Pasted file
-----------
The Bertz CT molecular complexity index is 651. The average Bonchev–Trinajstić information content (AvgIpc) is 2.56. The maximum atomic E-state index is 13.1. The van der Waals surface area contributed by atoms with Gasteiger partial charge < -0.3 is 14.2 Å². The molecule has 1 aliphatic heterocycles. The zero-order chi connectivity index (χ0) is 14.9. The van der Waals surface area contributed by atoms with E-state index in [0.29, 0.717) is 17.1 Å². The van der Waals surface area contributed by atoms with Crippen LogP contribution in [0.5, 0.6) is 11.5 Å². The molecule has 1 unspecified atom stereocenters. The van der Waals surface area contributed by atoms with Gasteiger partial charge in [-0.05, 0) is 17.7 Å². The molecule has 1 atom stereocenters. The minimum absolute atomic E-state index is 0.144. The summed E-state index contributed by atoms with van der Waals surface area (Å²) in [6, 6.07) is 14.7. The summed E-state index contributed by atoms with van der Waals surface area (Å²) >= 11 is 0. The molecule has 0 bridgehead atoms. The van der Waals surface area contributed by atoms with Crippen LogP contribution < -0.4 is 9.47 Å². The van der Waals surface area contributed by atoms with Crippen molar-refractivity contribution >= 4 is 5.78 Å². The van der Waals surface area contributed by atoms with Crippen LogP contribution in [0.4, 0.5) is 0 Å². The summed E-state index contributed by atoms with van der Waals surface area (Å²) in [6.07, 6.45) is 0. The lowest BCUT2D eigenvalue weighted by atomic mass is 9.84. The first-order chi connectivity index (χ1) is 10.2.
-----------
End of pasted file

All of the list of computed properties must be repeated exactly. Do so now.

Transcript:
The Bertz CT molecular complexity index is 651. The average Bonchev–Trinajstić information content (AvgIpc) is 2.56. The maximum atomic E-state index is 13.1. The van der Waals surface area contributed by atoms with Gasteiger partial charge < -0.3 is 14.2 Å². The molecule has 1 aliphatic heterocycles. The zero-order chi connectivity index (χ0) is 14.9. The van der Waals surface area contributed by atoms with E-state index in [0.29, 0.717) is 17.1 Å². The van der Waals surface area contributed by atoms with Crippen LogP contribution in [0.5, 0.6) is 11.5 Å². The molecule has 1 unspecified atom stereocenters. The van der Waals surface area contributed by atoms with Gasteiger partial charge in [-0.05, 0) is 17.7 Å². The molecule has 1 atom stereocenters. The minimum absolute atomic E-state index is 0.144. The summed E-state index contributed by atoms with van der Waals surface area (Å²) in [6, 6.07) is 14.7. The summed E-state index contributed by atoms with van der Waals surface area (Å²) >= 11 is 0. The molecule has 0 bridgehead atoms. The van der Waals surface area contributed by atoms with Crippen LogP contribution < -0.4 is 9.47 Å². The van der Waals surface area contributed by atoms with Crippen molar-refractivity contribution >= 4 is 5.78 Å². The van der Waals surface area contributed by atoms with Crippen LogP contribution in [0.4, 0.5) is 0 Å². The summed E-state index contributed by atoms with van der Waals surface area (Å²) in [6.07, 6.45) is 0. The lowest BCUT2D eigenvalue weighted by atomic mass is 9.84. The first-order chi connectivity index (χ1) is 10.2.